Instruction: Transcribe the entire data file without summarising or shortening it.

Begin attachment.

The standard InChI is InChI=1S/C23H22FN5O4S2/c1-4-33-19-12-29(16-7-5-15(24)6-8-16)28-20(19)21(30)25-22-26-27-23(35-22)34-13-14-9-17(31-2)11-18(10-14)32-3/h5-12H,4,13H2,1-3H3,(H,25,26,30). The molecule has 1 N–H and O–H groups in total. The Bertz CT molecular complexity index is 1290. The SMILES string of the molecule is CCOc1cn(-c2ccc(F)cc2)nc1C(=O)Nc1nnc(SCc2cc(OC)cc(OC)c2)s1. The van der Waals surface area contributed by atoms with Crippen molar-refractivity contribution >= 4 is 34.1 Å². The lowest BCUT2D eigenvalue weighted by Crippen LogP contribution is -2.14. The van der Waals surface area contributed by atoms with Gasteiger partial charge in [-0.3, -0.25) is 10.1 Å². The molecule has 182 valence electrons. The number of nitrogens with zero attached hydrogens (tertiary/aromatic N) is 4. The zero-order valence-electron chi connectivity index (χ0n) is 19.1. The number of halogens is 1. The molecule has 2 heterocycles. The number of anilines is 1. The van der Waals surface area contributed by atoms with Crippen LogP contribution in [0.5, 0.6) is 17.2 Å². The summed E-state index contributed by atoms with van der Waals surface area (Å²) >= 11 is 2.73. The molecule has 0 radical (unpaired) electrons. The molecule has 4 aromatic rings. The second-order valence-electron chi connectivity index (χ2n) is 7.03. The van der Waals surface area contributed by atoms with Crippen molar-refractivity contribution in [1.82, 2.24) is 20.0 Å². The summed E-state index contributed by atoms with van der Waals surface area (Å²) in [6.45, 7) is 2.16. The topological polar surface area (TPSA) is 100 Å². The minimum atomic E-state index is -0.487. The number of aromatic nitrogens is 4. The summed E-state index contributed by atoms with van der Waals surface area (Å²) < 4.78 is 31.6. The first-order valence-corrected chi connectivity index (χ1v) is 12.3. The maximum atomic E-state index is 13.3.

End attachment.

The standard InChI is InChI=1S/C23H22FN5O4S2/c1-4-33-19-12-29(16-7-5-15(24)6-8-16)28-20(19)21(30)25-22-26-27-23(35-22)34-13-14-9-17(31-2)11-18(10-14)32-3/h5-12H,4,13H2,1-3H3,(H,25,26,30). The molecule has 1 N–H and O–H groups in total. The Bertz CT molecular complexity index is 1290. The SMILES string of the molecule is CCOc1cn(-c2ccc(F)cc2)nc1C(=O)Nc1nnc(SCc2cc(OC)cc(OC)c2)s1. The van der Waals surface area contributed by atoms with Crippen molar-refractivity contribution >= 4 is 34.1 Å². The lowest BCUT2D eigenvalue weighted by Crippen LogP contribution is -2.14. The van der Waals surface area contributed by atoms with Gasteiger partial charge in [-0.3, -0.25) is 10.1 Å². The molecule has 182 valence electrons. The number of nitrogens with zero attached hydrogens (tertiary/aromatic N) is 4. The zero-order valence-electron chi connectivity index (χ0n) is 19.1. The number of halogens is 1. The molecule has 2 heterocycles. The number of anilines is 1. The van der Waals surface area contributed by atoms with Crippen LogP contribution in [0.5, 0.6) is 17.2 Å². The summed E-state index contributed by atoms with van der Waals surface area (Å²) >= 11 is 2.73. The molecule has 0 radical (unpaired) electrons. The molecule has 4 aromatic rings. The second-order valence-electron chi connectivity index (χ2n) is 7.03. The van der Waals surface area contributed by atoms with Crippen molar-refractivity contribution in [1.82, 2.24) is 20.0 Å². The summed E-state index contributed by atoms with van der Waals surface area (Å²) in [6.45, 7) is 2.16. The topological polar surface area (TPSA) is 100 Å². The minimum atomic E-state index is -0.487. The number of aromatic nitrogens is 4. The summed E-state index contributed by atoms with van der Waals surface area (Å²) < 4.78 is 31.6. The first-order valence-corrected chi connectivity index (χ1v) is 12.3. The maximum atomic E-state index is 13.3.